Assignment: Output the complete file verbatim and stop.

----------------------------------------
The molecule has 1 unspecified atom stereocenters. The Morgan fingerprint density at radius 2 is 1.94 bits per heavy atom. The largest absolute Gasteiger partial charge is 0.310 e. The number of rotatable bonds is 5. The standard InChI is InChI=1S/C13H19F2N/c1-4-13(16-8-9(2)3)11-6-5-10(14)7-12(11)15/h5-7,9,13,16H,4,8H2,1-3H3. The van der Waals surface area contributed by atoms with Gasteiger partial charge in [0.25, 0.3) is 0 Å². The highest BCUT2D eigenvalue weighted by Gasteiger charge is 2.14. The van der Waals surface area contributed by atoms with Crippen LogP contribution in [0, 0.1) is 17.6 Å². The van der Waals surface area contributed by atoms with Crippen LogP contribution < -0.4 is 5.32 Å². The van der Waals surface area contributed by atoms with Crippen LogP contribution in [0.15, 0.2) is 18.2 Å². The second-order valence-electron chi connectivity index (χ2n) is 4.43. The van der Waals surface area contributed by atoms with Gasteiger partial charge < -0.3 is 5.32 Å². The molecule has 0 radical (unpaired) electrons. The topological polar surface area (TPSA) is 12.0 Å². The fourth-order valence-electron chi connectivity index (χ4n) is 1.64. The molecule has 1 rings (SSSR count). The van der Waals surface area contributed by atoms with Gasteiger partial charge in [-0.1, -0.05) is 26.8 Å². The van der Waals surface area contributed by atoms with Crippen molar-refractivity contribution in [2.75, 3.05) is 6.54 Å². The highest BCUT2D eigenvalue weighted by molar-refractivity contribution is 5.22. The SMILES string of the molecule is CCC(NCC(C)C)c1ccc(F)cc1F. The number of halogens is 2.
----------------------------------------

The molecule has 1 unspecified atom stereocenters. The Morgan fingerprint density at radius 2 is 1.94 bits per heavy atom. The largest absolute Gasteiger partial charge is 0.310 e. The number of rotatable bonds is 5. The standard InChI is InChI=1S/C13H19F2N/c1-4-13(16-8-9(2)3)11-6-5-10(14)7-12(11)15/h5-7,9,13,16H,4,8H2,1-3H3. The van der Waals surface area contributed by atoms with Gasteiger partial charge in [0.25, 0.3) is 0 Å². The highest BCUT2D eigenvalue weighted by Gasteiger charge is 2.14. The van der Waals surface area contributed by atoms with Crippen LogP contribution in [0, 0.1) is 17.6 Å². The van der Waals surface area contributed by atoms with Crippen LogP contribution < -0.4 is 5.32 Å². The van der Waals surface area contributed by atoms with Crippen LogP contribution in [0.15, 0.2) is 18.2 Å². The second-order valence-electron chi connectivity index (χ2n) is 4.43. The van der Waals surface area contributed by atoms with Gasteiger partial charge < -0.3 is 5.32 Å². The molecule has 0 radical (unpaired) electrons. The topological polar surface area (TPSA) is 12.0 Å². The fourth-order valence-electron chi connectivity index (χ4n) is 1.64. The molecule has 1 rings (SSSR count). The van der Waals surface area contributed by atoms with Gasteiger partial charge in [-0.1, -0.05) is 26.8 Å². The van der Waals surface area contributed by atoms with Crippen molar-refractivity contribution in [2.75, 3.05) is 6.54 Å². The highest BCUT2D eigenvalue weighted by molar-refractivity contribution is 5.22. The SMILES string of the molecule is CCC(NCC(C)C)c1ccc(F)cc1F. The number of halogens is 2.